Primark Repair Workshops
A question we often get asked about our clothes is whether fashion sold at our low prices can really last. It’s reasonable to wonder if a pair of Primark jeans that cost $20 will last as long as a pair from another brand that cost closer to $100.
We always reply by asking whether a garment's price tag is really the most accurate indicator of whether it will last or not. Spoiler alert: it’s not. But don’t take our word for it. We’re working in collaboration with industry partners to help prove it.
When it comes to fashion, durability — or how long a product lasts — really matters. As well as getting better value for money by keeping your clothes in use for longer, we’re also creating less waste and therefore reducing the impact your wardrobe has on the planet.
Given how important this issue is, it may surprise you that there is no current industry standard for measuring the durability of clothing. We want to help change this. That’s why we're working with WRAP, a leading sustainability charity, as a “pioneering signatory” to Textiles 2030. This is the UK’s most ambitious voluntary agreement designed to limit the impact of clothing and home textiles on climate change. It’s in line with the Paris Agreement to reduce climate change, as well as the UN Fashion Industry Charter for Climate Action. The initiative uses a "Target, Measure, Act" approach, where businesses set targets, measure their impact and track progress, both on an individual basis and towards national targets.
Through this, we're collaborating with WRAP and other retailers to review the durability guidelines in their Clothing Longevity Protocol. We’ve already started these conversations through WRAP’s durability and circularity working groups and our collective aim is to define new industry guidelines for up to five key product categories by the end of 2022, with more to follow. The Protocol was created in 2013 and is designed to reduce the impact of clothes - and the fashion industry as a whole - on the environment by increasing their durability to extend the lifetime of clothing.
As part of this initiative, we have already implemented our own durability testing through independent, third-party accredited labs. We look at how long our garments retain their color, whether they’re prone to shrinkage, damaged seams or pilling. We do this in a variety of ways. We are already wash-testing clothes in all our collections, and carry out comprehensive chemical, safety, claims and quality testing. Outside of the lab, we also conduct informal “wearer trials”, where people wear our clothes to check their quality and performance, something we are hoping to increase more and more throughout our ranges.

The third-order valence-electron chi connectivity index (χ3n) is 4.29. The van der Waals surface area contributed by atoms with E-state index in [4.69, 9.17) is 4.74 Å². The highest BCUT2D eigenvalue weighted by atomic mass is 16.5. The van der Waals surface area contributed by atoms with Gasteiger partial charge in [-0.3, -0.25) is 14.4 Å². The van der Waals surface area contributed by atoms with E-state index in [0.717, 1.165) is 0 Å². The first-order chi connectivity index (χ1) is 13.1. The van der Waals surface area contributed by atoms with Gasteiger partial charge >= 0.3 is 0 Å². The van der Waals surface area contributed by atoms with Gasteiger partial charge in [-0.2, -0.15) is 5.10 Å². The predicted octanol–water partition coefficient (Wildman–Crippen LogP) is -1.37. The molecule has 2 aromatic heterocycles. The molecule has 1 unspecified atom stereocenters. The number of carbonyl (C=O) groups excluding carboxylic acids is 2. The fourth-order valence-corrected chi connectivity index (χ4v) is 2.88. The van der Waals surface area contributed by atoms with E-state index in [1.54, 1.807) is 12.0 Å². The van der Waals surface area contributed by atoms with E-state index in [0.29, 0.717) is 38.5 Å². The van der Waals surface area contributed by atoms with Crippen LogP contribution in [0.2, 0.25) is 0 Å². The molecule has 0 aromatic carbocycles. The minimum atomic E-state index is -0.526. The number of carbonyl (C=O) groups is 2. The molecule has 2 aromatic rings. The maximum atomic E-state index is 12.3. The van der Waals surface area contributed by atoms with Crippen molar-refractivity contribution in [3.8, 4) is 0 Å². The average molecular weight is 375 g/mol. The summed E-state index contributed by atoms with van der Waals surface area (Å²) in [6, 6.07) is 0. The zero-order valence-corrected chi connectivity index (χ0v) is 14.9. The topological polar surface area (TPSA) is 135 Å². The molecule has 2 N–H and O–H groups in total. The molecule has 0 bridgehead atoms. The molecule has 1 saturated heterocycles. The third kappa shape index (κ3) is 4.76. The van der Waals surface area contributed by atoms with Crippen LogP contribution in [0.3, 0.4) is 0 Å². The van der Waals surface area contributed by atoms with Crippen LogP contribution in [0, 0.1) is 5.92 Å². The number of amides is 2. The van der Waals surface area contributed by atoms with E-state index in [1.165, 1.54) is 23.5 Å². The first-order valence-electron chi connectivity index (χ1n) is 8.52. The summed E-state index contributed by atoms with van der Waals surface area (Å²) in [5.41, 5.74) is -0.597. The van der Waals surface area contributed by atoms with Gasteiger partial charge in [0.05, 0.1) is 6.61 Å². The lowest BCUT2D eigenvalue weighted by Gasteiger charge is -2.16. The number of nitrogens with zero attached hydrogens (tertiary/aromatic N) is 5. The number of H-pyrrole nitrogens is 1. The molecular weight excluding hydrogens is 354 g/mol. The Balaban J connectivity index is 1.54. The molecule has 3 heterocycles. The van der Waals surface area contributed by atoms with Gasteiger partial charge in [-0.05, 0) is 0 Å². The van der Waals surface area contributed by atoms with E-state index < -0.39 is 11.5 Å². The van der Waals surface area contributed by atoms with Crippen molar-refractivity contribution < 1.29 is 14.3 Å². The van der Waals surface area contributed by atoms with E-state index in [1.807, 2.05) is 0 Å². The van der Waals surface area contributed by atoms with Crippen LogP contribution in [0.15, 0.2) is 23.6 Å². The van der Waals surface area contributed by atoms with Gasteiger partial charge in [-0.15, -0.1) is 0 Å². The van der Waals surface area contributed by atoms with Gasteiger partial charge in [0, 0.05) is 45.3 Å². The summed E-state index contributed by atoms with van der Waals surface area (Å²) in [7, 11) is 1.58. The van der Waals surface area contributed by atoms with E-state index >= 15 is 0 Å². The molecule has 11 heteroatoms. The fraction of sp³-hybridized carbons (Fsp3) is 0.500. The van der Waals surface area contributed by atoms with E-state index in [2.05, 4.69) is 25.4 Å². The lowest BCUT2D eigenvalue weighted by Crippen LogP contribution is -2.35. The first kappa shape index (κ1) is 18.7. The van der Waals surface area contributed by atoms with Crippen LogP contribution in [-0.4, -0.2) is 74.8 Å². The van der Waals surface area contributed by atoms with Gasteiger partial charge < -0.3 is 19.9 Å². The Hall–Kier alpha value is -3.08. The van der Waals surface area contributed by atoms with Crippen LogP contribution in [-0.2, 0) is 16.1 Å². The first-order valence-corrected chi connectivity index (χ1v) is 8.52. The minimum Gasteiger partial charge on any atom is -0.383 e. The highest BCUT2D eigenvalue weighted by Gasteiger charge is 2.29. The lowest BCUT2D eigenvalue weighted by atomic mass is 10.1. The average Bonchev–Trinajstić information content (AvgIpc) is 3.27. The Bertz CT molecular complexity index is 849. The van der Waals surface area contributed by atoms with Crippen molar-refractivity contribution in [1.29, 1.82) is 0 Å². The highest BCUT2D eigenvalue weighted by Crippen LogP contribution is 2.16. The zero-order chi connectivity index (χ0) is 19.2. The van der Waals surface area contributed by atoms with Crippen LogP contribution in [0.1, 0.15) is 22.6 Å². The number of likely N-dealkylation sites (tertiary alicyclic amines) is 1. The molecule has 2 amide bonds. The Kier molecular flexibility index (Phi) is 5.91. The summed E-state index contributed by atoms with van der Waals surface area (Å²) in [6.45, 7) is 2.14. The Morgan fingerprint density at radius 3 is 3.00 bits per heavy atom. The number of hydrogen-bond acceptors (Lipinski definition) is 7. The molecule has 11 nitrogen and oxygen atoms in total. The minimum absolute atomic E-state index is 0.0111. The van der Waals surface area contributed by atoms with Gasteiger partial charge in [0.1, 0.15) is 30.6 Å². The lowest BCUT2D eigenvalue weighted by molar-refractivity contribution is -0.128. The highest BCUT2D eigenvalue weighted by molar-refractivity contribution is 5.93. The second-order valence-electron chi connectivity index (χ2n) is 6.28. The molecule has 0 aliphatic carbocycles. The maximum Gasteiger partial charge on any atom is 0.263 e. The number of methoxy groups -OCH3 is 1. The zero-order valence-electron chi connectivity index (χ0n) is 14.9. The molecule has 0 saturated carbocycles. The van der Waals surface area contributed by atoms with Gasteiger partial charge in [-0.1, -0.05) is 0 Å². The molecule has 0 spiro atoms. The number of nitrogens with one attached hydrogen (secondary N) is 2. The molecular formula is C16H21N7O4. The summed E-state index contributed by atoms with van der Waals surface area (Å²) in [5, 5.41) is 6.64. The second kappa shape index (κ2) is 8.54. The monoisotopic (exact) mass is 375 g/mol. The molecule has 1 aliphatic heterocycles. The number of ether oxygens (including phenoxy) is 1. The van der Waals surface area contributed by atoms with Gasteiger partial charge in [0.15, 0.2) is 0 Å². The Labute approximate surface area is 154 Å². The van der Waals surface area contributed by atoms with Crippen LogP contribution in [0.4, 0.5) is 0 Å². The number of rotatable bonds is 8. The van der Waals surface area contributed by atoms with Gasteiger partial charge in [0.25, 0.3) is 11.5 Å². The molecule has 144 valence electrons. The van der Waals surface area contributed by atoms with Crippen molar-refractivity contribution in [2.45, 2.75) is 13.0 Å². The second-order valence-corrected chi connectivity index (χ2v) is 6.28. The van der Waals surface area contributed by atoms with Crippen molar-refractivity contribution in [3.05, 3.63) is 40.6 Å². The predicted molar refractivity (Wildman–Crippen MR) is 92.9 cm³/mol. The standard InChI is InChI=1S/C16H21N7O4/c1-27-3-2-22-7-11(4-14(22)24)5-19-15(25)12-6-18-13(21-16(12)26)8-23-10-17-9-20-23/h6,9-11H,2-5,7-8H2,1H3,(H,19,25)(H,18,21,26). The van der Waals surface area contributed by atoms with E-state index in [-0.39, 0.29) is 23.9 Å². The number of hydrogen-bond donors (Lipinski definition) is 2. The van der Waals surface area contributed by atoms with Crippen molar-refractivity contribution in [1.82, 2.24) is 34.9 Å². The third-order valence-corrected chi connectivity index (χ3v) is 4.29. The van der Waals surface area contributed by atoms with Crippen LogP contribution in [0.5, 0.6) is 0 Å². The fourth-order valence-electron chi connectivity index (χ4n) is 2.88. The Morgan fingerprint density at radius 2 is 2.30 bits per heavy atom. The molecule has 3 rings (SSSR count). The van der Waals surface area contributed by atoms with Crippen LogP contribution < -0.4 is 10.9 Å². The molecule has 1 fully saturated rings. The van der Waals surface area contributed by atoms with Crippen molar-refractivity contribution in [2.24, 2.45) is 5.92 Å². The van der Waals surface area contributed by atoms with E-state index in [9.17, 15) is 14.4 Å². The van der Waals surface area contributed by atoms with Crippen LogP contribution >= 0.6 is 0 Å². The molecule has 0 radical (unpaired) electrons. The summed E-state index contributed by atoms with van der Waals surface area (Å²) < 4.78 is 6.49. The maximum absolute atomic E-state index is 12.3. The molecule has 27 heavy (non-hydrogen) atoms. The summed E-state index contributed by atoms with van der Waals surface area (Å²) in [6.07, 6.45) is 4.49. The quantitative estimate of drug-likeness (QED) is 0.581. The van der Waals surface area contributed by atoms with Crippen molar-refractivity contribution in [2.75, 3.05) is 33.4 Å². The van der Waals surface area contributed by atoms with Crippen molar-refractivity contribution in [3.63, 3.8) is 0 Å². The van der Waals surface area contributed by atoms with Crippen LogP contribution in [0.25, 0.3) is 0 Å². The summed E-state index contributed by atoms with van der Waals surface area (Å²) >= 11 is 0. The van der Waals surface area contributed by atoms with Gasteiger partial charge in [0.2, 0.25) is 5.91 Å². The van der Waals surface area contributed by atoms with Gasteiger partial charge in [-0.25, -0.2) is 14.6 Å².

We want to go even further: The longer clothes last, the less waste is generated, which is better for the environment. As part of our new commitment to sustainability, we're turning up the dial on durability. We've started with denim, which is one of our customers’ key wardrobe staples.
We’ve started much more intense testing of a selection of our denim collections in men’s, women’s and childrenswear to a much higher test of 30 washes. This benchmark is currently recommended by WRAP and the Ellen MacArthur Foundation. Next, we’ll be turning our attention to putting other collections through more enhanced testing.
As we increase our testing activity throughout our collections – we'll continue to work closely with suppliers and support them to ensure their products are able to meet our tougher benchmarks. This might mean helping them make product improvements, such as the better use of dyes or adjustments to fabrics to strengthen them. This process will offer continuous improvements over time, and be carried out simultaneously with the development of WRAP's new Clothing Longevity Protocol.
We want to help you do your bit, too. We all can help to extend the lifespan of our clothes and reduce the impact on the environment if we all make sure we look after our clothes in the right way. It also saves money by reducing the energy you're using to wash and dry your clothes while also reducing your clothes’ environmental footprint after you’ve bought them.
Here are the Top Five Tips for giving your fashions a longer, happier life.
Alternatives to Washing Your Clothes
Apart from underwear and socks, very few items of clothing need to be washed after one wear. Try airing out, steaming or spot cleaning worn clothes, instead.
Follow Instructions On Care Labels
Remember the degrees shown is the MAXIMUM temperature for washing your item. With the exception of underwear, bedding and towels, most clothes can be cleaned at 30 °C (86 °F) or less. Lower wash temperatures use less water and energy. Plus washing inside out, washing with similar colors, closing zips and emptying pockets can all help prolong the life of your clothes.
Avoid Tumble Drying & Ironing
Air drying — whether outdoors or inside — is less stressful on clothing and uses a lot less energy. If you reshape them while they’re damp you can also cut down on ironing.
Don’t Overdo It With Detergent Or Softener
Fill your washing machine, leaving enough room so water can penetrate the clothing and let the detergent do its work.
Repair, Reuse and Recycle
Give old clothes new life by repairing holes and split seams. You can get creative with buttons and embellishments, or by cutting items up and stitching them back together differently. Alternatively, you can recycle them in the donation boxes in our Primark stores.